Vol. 22, No. 5,514 - The American Reporter - September 7, 2016



by Erik Deckers
American Reporter Humor Writer
Syracuse, Indiana
March 12, 2005
Make My Day
NO, I'M NOT GOING TO SAY THAT

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SYRACUSE, Ind. -- Over the last seven years, I've become quite a coffee connoisseur. But until I was 30, I hated coffee with a steamy hot, dark-roasted passion. I blame my wife for my indoctrination.

"It smells like roasted feet," I would protest. "And it tastes twice as bad." On the few occasions I would drink it, I had to douse it with milk and load it with sugar. But I would otherwise avoid it.

Then I learned you could put chocolate in it. God bless the inventor of the mocha.

But my wife persisted and eventually I was hooked. At first I drank it more for the coffee buzz, but like most addictions, it became a matter of avoiding the elephant-in-my-brain headaches. I considered a lawsuit against Big Coffee, but was advised that coffee didn't actually pose a health risk unless I dumped it in my lap. Besides, I'd face certain death at the hands of coffee house barflies.

When I shop, I generally prefer local merchants over big multi-national corporations, such as my local grocery store instead of Wal-Mart, a local restaurant instead of McDonalds, or stealing the signal from my local cable company rather than a national satellite tv provider. I even prefer my local coffee shop brew over most national coffee shop chains. With one exception.

I love Starbucks, that evil global coffee conglomerate. (Official motto: We are Starbucks. You will be assimilated. Resistance is futile.)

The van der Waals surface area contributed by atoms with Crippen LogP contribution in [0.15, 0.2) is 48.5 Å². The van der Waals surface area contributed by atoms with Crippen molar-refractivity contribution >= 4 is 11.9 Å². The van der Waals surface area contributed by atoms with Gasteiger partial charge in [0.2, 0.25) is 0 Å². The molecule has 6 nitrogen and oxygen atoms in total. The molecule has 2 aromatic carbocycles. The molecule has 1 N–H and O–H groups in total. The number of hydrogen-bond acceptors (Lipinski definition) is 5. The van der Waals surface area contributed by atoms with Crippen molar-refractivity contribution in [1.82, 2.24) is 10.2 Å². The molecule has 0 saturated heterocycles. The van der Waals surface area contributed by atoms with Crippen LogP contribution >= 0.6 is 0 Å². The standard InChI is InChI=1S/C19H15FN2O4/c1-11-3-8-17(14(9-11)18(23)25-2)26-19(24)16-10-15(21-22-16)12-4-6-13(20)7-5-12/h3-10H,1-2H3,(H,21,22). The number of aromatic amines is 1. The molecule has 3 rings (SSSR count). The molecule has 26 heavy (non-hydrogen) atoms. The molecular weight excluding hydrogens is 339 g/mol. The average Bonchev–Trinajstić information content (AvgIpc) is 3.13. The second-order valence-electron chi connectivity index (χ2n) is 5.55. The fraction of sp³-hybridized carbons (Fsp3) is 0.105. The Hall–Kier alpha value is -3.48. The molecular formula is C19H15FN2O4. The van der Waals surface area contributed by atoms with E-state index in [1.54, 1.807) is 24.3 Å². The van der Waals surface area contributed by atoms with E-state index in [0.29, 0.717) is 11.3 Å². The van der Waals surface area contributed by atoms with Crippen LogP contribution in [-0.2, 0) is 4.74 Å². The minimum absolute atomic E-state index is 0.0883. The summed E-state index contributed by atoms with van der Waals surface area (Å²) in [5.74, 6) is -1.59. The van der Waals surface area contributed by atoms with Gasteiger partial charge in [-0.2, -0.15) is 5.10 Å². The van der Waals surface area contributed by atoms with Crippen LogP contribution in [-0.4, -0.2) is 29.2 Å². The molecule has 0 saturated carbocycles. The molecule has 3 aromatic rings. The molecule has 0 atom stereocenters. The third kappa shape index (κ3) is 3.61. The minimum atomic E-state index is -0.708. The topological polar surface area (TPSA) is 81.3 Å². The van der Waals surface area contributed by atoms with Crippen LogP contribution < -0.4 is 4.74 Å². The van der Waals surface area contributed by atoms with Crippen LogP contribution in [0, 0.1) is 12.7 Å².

Don't tell the owner of my local coffee shop, but I stop at the Starbucks near my office every couple of weeks for a fix. And while I love my local coffee, there's just something about Starbucks coffee that keeps me coming back.

Trust me, I feel the appropriate amount of liberal guilt because I'm supporting an evil global corporation But it's an evil global corporation that makes really good mochas. So I stop back in at my local coffee shop twice as much to restore the balance.

And I mentally punish myself every time I walk into a Starbucks. I park as far away from the door as possible, and try to remain unseen as I sneak in, like a minister sneaking into his favorite adult bookstore.

I'm the only other person in there as I skulk up to the counter and place my order.

"Hi, what's your name?" the woman asks me. Her name tag says Suzy - Barista 738.

"Erik. I'd like a large latte with regular milk."

The barista (pronounced "coffee maker") stares at me blankly. "Lar-rj? What is this 'larrj' that you speak of?"

I sigh. I go through this every time. "You know, the biggest size you have."

"Oh, you mean a 'venti.'" The barista stares at me some more, waiting for me to confirm my choice. But I just can't bring myself to say it. "Venti" is Italian for "large," so why can't they just say "large?"

"Yes, one of those. A large."

The barista hesitates slightly. Her eyes narrow, and a look of remembering clouds her face.

"Larrj? Larrj." She says the word a few times, trying it out as if she's hearing it for the first time. Then something clicks in her mind. "Large! I remember large!"

Her voice drops to a whisper. "I used to say large. In the Before Time."

"Before Time?"

"Before I was assimilated into the Starbucks Collective. Now we're all supposed to say 'Venti.'" Her voice becomes urgent. "But you don't have to. Fight it. Hold out for as long as you can."

Just then, her manager walks out of the back room, and she straightens up. She mouths silently to me, "Keep the faith."

"Do you have an order up, Barista 738?" the manager calls out, eyes glazed over.

"A venti latte for Erik," she calls out. A tear forms at the corner of her eye.

"A venti latte for Erik!" the manager calls back.

The room is silent, but for the hissing of the steamer, as the manager hits the milk for my large latte. It may be too late for Suzy, but I won't let them take me. I'll remain true to myself and my individuality. A large will remain a large, no matter what the Starbucks Collective tries to do to me.

I make my silent vow as the door chimes and a new customer walks in.

"I'll have a Grande half-caf decaf low-fat vanilla mocha with skim milk, no foam, no whipped cream."

God help us all.

Copyright 2016 Joe Shea The American Reporter. All Rights Reserved.

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